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and patrons of literature; men 'of public spirit, and liberal views. By their connections with parliament, and the free quent embaflies to foreign courts in which they were em- ployed, they became acquainted with the world, and the improvements of life: and, knowing where to chuse proper objects, and having no other use for the superfluities of their ' vast revenues, encouraged in their respective circles many learned young men. It appears to have been custdmary for the governors of the most considerable convents, especially those that were. honoured with the mitre, to receive into their own private lodgings the sons of the principal families of the neighbourhood for education. About the year 1450, Thomas Bromele, abbot of the mitred monastery of Hyde near Winchester, entertained in his own abbatial house within that monastery, eight young gentlemen, or gentiles puerz', who were placed there for'the purpose of literary instruction, and constantly dined at the abbot's table. I will not scruple to give the original wortis,-si which are more particular and expressive, of the obscure record which preserves this curious anecdote of monastic life. " Pro octo gentilibus " pueris apud dominum abbatcm studii causa perhendinan" tibus, et ad mensam domini victitantibus, cum garcioni." bus suis ipsos comitantibus', hoc anno, xviil. ixs. Capi." endo pro . . ."" This, by the way, was more extraordinary, as William of Wykeham's celebrated seminary was so near. And this seems to have been an established practice of the _abbot of Glastonbury; " whose apartment in the 'F abbey was a kind of well-disciplincd court, where the ** sons of noblemen and younggentlemen were wont to be 5' sent for virtuous education, who returned thence home " excellently accomplished Richard Whiting, the last

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abbot of Glastonbury, who was cruelly executed by the king, during the course of his government, educated near * three hundre'd ingenuous youths, who constituted a part of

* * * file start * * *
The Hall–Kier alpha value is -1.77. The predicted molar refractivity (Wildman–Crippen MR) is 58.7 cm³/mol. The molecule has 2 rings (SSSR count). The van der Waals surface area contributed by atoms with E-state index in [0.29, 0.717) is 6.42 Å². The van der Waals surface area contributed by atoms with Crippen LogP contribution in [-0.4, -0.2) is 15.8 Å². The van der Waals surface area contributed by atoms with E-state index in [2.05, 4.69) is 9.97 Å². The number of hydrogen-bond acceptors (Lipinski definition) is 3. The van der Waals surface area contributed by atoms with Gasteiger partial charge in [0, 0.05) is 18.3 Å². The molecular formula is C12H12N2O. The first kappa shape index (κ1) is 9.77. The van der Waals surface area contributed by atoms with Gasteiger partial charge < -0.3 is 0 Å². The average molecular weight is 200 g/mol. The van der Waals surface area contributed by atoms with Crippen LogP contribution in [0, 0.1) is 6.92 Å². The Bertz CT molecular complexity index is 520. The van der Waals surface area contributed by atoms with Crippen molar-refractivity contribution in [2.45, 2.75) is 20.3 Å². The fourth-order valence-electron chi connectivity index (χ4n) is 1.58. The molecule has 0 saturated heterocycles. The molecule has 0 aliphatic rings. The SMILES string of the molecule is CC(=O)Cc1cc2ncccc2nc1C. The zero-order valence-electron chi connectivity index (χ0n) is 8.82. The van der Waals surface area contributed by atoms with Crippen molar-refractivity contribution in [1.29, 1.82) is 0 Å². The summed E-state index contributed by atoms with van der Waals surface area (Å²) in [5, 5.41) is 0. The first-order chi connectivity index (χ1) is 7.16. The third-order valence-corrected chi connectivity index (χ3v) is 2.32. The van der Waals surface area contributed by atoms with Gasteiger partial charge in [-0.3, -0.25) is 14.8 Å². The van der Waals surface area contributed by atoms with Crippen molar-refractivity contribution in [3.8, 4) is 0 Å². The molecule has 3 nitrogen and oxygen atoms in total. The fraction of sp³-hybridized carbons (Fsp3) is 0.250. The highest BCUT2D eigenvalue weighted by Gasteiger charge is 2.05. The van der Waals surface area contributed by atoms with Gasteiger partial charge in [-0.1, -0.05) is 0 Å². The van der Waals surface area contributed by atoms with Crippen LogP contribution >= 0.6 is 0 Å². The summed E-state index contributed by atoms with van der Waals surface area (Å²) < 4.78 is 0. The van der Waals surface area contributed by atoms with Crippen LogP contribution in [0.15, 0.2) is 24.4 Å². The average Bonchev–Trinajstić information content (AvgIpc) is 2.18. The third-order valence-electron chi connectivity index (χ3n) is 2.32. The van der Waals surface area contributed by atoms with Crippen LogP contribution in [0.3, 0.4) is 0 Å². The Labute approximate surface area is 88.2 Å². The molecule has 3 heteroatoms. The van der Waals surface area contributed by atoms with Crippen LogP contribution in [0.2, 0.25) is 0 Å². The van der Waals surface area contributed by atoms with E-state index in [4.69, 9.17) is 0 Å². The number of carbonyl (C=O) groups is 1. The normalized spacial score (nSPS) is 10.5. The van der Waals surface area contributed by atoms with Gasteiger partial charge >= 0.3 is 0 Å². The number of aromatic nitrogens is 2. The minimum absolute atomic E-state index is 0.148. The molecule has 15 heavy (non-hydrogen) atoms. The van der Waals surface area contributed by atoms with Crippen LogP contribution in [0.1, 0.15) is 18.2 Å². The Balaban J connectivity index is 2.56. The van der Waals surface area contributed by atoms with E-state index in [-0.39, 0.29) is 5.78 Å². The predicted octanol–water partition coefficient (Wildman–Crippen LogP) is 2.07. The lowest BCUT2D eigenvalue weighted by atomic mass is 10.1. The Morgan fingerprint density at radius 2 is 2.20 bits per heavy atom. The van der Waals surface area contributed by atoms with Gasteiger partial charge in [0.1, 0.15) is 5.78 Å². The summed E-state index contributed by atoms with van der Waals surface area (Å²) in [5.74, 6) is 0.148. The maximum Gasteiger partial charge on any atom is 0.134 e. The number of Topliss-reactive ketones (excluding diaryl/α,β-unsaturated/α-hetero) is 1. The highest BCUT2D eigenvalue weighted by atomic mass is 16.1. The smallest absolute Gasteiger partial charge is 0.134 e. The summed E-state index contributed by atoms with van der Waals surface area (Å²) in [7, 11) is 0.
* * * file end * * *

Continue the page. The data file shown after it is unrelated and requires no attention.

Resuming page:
his family: betide many others whom he liberally supported X

at the universities P. Whitgift, the most excellent and learn'ed archbishop of Canterbury in the reign of queen Elizabeth, was educated under Robert Whitgift his uncle, abbot of the Augustine monastery of black canons at Wellhow in Lincolnshire: who, " says Strype, had several other young " gentlemen under his care for education '." That, at the restoration of literature, many of these dignitaries were emi

nently learned, and even zealous promoters of the new im- *

provements, I could bring various instances. Hugh Farringdon, the last abbot of Reading, was a polite scholar, as his Latin epistles addressed to the university of Oxford abunda'ntly testify '.- Nor was he less a patron of critical studies. Leonard Coate, a popular phisslological writer in the reign of Henry the eighth, both in Latin and English, and a great traveller, highly celebrated by the judicious Leland for his elegant accomplishments in letters, and' honoured with the affectionate correspondence of Erasmus, dedicates to this abbot, his ARTE on CRAFTE or RHETORICKE, printed in the year 1524, at that time a work of an unusual nature '. Wakefield abovementioned, a very capital Greek and oriental scholar, in his Drscounsa on THE EXCELLENCY AND UTILITY or THE 'ran LANGU-AGES, written in the year 1524, celebrates William Fryssell, prior of the cathedral Benedictine

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rager of critical literature '. Robert Shirwoode, an Eng_ lishman, but a professor of Greek and Hebrew at Louvaine,

P Reyner, Aros-roLA'r. BENEDICT. Tract. i. sect. ii. p. 224.. Sanders de ScmsM. pag, 176.

'1 Strype" WHITGlFT, b. i. ch. i. p. 3.

' Registr. Univ. Oxon. F. F. fol. 101.

- 125.
' See Leland, Conne-ran. vol'. 5. pt
118. vol. 6. p. 1-87. And Eucou. p. 50.
edit. '589. _Erasm. Ens'ron. p. 886.

' Cited above, p. '34. ,
published